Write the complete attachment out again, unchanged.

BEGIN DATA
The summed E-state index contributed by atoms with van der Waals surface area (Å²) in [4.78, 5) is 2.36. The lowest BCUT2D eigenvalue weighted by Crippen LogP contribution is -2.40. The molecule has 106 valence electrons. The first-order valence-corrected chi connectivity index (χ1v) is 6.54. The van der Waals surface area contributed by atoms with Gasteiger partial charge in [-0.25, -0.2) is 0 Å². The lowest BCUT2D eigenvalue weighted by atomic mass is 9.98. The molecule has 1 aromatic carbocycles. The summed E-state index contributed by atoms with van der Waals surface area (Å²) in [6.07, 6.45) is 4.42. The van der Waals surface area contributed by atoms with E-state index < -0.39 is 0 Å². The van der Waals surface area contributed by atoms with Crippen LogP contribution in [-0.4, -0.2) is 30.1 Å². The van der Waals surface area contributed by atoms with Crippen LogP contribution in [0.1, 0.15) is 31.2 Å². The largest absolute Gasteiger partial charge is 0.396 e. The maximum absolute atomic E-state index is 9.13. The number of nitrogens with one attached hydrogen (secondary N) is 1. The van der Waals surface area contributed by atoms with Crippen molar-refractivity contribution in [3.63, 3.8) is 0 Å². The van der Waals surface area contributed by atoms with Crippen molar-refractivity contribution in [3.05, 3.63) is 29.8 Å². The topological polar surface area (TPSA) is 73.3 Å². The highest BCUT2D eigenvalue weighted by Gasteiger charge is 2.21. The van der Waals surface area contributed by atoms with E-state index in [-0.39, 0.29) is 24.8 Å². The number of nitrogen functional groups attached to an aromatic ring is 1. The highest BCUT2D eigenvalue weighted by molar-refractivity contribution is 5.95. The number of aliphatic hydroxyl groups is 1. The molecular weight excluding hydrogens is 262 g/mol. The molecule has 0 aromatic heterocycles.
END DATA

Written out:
The summed E-state index contributed by atoms with van der Waals surface area (Å²) in [4.78, 5) is 2.36. The lowest BCUT2D eigenvalue weighted by Crippen LogP contribution is -2.40. The molecule has 106 valence electrons. The first-order valence-corrected chi connectivity index (χ1v) is 6.54. The van der Waals surface area contributed by atoms with Gasteiger partial charge in [-0.25, -0.2) is 0 Å². The lowest BCUT2D eigenvalue weighted by atomic mass is 9.98. The molecule has 1 aromatic carbocycles. The summed E-state index contributed by atoms with van der Waals surface area (Å²) in [6.07, 6.45) is 4.42. The van der Waals surface area contributed by atoms with E-state index < -0.39 is 0 Å². The van der Waals surface area contributed by atoms with Crippen LogP contribution in [-0.4, -0.2) is 30.1 Å². The van der Waals surface area contributed by atoms with Crippen LogP contribution in [0.1, 0.15) is 31.2 Å². The largest absolute Gasteiger partial charge is 0.396 e. The maximum absolute atomic E-state index is 9.13. The number of nitrogens with one attached hydrogen (secondary N) is 1. The van der Waals surface area contributed by atoms with Crippen molar-refractivity contribution in [3.63, 3.8) is 0 Å². The van der Waals surface area contributed by atoms with Crippen molar-refractivity contribution in [3.05, 3.63) is 29.8 Å². The topological polar surface area (TPSA) is 73.3 Å². The highest BCUT2D eigenvalue weighted by Gasteiger charge is 2.21. The van der Waals surface area contributed by atoms with E-state index in [-0.39, 0.29) is 24.8 Å². The number of nitrogen functional groups attached to an aromatic ring is 1. The highest BCUT2D eigenvalue weighted by molar-refractivity contribution is 5.95. The number of aliphatic hydroxyl groups is 1. The molecular weight excluding hydrogens is 262 g/mol. The molecule has 0 aromatic heterocycles.